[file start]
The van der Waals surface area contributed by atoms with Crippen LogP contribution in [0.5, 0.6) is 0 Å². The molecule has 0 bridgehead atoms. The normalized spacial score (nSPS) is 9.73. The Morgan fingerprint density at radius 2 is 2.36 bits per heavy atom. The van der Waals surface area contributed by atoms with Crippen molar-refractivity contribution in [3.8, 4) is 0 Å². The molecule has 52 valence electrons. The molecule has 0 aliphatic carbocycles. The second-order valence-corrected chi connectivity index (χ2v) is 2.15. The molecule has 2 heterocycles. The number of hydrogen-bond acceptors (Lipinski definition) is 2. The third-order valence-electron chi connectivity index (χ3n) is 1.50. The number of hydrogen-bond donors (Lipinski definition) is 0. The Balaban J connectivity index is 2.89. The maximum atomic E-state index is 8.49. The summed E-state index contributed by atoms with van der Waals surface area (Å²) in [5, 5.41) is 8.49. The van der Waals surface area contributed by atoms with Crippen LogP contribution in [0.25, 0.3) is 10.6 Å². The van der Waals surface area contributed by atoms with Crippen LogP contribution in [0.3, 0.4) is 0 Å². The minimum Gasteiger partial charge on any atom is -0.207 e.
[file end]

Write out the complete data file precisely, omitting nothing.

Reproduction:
The van der Waals surface area contributed by atoms with Crippen LogP contribution in [0.5, 0.6) is 0 Å². The molecule has 0 bridgehead atoms. The normalized spacial score (nSPS) is 9.73. The Morgan fingerprint density at radius 2 is 2.36 bits per heavy atom. The van der Waals surface area contributed by atoms with Crippen molar-refractivity contribution in [3.8, 4) is 0 Å². The molecule has 52 valence electrons. The molecule has 0 aliphatic carbocycles. The second-order valence-corrected chi connectivity index (χ2v) is 2.15. The molecule has 2 heterocycles. The number of hydrogen-bond acceptors (Lipinski definition) is 2. The third-order valence-electron chi connectivity index (χ3n) is 1.50. The number of hydrogen-bond donors (Lipinski definition) is 0. The Balaban J connectivity index is 2.89. The maximum atomic E-state index is 8.49. The summed E-state index contributed by atoms with van der Waals surface area (Å²) in [5, 5.41) is 8.49. The van der Waals surface area contributed by atoms with Crippen LogP contribution in [0.25, 0.3) is 10.6 Å². The van der Waals surface area contributed by atoms with Crippen LogP contribution in [0.3, 0.4) is 0 Å². The minimum Gasteiger partial charge on any atom is -0.207 e.